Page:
The Most Important Three Words In A Search?

Everyone knows the three most important words in real estate are location, location, location.

So then, “What are the three most important words in a job search?” (Answer below)

Not knowing these will impact just about every aspect of your job search, including your resume, the phone interview, definitely the face-to-face interview, and even the first impression once you start. That is why these three words are so important, no critical, to one’s search.

Recruiters are constantly amazed at how candidates take a job search for granted. The genesis for this article was a comment a candidate said to me just yesterday. Having just completed an interview the previous day, I asked the candidate how he thought the interview went. He replied, “I think it went OK. I did a lot of research on the company ahead of time so I felt prepared.” So far so good. Then I asked, “Were you asked any questions that you didn’t feel you answered completely?” His reply, “I guess I wasn’t really prepared for the questions. I haven’t had that many interviews so I wasn’t ready for the questions. I think I need to start preparing for that.”

Isn’t it a little late to start preparing for the questions one is going to be asked, after the interview?

This is the problem recruiters encounter daily. Candidates don’t understand, or get, the priorities of a job search. Knowing what to do and when to do it is the difference between getting the job and not getting it. Random luck rarely works in a job search.

I have said to hundreds of candidates, “You need to prepare for the questions you are going to be asked.”, he would have said,”I know.” I get so tired of hearing “I know.” From now on please replace it with, “I’m doing it.” PLEASE.

The answer to the question is, presentation, presentation, presentation.

Let me know if you knew these. I have asked over 500 candidates this question and none knew the answer.

Please don’t say, “I knew these.” Instead please tell me, “I’m doing these.”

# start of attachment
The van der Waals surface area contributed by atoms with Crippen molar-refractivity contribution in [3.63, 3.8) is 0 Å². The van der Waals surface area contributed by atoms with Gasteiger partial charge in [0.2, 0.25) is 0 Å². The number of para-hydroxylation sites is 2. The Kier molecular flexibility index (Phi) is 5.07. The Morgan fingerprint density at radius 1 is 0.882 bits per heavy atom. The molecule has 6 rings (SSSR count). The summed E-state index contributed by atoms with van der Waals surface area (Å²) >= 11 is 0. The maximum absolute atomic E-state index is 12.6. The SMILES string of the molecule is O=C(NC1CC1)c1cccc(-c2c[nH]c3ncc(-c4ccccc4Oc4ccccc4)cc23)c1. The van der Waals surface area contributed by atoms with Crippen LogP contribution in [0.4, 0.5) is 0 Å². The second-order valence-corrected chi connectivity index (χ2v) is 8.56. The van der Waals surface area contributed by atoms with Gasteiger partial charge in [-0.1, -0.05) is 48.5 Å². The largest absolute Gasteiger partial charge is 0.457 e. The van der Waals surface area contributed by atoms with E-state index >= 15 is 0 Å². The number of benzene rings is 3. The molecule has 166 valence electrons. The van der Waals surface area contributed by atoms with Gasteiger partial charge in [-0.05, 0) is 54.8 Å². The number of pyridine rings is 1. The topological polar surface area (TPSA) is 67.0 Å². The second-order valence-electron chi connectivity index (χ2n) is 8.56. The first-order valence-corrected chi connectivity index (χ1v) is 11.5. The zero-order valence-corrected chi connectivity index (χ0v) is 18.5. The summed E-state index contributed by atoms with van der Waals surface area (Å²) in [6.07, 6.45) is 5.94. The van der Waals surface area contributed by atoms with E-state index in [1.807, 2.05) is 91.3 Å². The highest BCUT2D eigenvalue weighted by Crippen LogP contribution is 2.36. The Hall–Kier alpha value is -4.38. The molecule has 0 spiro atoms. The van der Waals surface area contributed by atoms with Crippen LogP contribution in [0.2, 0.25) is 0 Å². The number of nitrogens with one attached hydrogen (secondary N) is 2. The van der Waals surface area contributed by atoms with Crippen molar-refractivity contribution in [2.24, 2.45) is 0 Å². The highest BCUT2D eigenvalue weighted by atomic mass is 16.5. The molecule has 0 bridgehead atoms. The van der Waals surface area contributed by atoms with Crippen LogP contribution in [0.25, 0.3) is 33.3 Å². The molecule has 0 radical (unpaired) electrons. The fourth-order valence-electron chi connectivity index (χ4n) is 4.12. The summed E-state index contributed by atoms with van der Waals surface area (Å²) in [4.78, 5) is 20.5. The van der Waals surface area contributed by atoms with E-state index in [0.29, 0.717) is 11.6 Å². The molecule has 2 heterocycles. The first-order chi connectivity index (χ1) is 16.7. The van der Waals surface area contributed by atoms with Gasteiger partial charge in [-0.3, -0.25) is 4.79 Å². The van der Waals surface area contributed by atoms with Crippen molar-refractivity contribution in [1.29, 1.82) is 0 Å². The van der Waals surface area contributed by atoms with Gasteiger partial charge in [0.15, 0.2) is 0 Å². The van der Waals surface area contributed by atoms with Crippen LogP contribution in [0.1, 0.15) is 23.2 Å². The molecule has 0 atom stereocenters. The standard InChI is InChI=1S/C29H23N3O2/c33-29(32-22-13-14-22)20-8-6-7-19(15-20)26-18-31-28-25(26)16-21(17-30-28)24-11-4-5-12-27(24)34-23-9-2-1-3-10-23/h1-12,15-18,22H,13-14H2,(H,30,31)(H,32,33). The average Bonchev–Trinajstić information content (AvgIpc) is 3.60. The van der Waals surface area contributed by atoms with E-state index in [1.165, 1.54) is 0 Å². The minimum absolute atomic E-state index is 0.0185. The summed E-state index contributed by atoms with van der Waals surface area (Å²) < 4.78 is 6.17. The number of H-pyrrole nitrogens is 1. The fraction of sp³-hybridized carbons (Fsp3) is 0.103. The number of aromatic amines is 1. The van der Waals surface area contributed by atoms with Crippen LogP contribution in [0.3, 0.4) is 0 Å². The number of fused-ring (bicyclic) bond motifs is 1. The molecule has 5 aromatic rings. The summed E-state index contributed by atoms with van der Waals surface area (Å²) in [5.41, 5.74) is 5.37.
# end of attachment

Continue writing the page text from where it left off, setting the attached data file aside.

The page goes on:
Presentation, presentation, presentation is the key to a successful job search. Those that have this mastered will always do better than those that don’t.

Presentation includes:

  1. How well your resume presents your accomplishments. This includes aligning them closely with the needs of the job. The correct terms and phrases immediately catch the reader’s eyes. Leave the correct amount of white space so the resume doesn’t look cluttered and unorganized. (Consider listening to our audio on, “Traditional Resumes Are Worthless – Click here).
  2. How well you communicate during a phone interview. If 70% of communication is body language, and this is missing during the phone interview, how do you effectively communicate when 70% of the communication is removed. (Consider listening to our audio on phone interviewing click here or downloading our free chapter on, “Winning the Phone Interview” – Click here).
  3. Face-to-face interview. The first impression drives the interview. A strong first impression will set the tone for the rest of the interview. Make a strong presentation and you often get an easier interview than with a weak first impression.
  4. Preparation is all part of the presentation. Knowing how to make a strong and professional introduction, when to pause for effect in your answer, how you will stress the points you know are critical, how to answer the question in a succinct manner, when to lean forward in the chair, how to demonstrate high energy during a phone interview, what questions to ask during the interview, how to use your voice inflection, eye contact, etc. are just some of the keys to a great presentation. (Consider reading the blog article, “Where’s Wes, Not Waldo” – Click here).

Presentation takes an enormous amount of preparation and practice. This about “doing” not “knowing.”

Please leave us your comments and if you knew the answer to the question.

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About the Author

Brad Remillard is a founding Partner of IMPACT Hiring Solutions, co-author of "You're NOT the Person I Hired", and "This is NOT the Position I Accepted". Brad is an award-winning international speaker, retained executive recruiter, and expert on hiring and retaining top talent, and executive job search.

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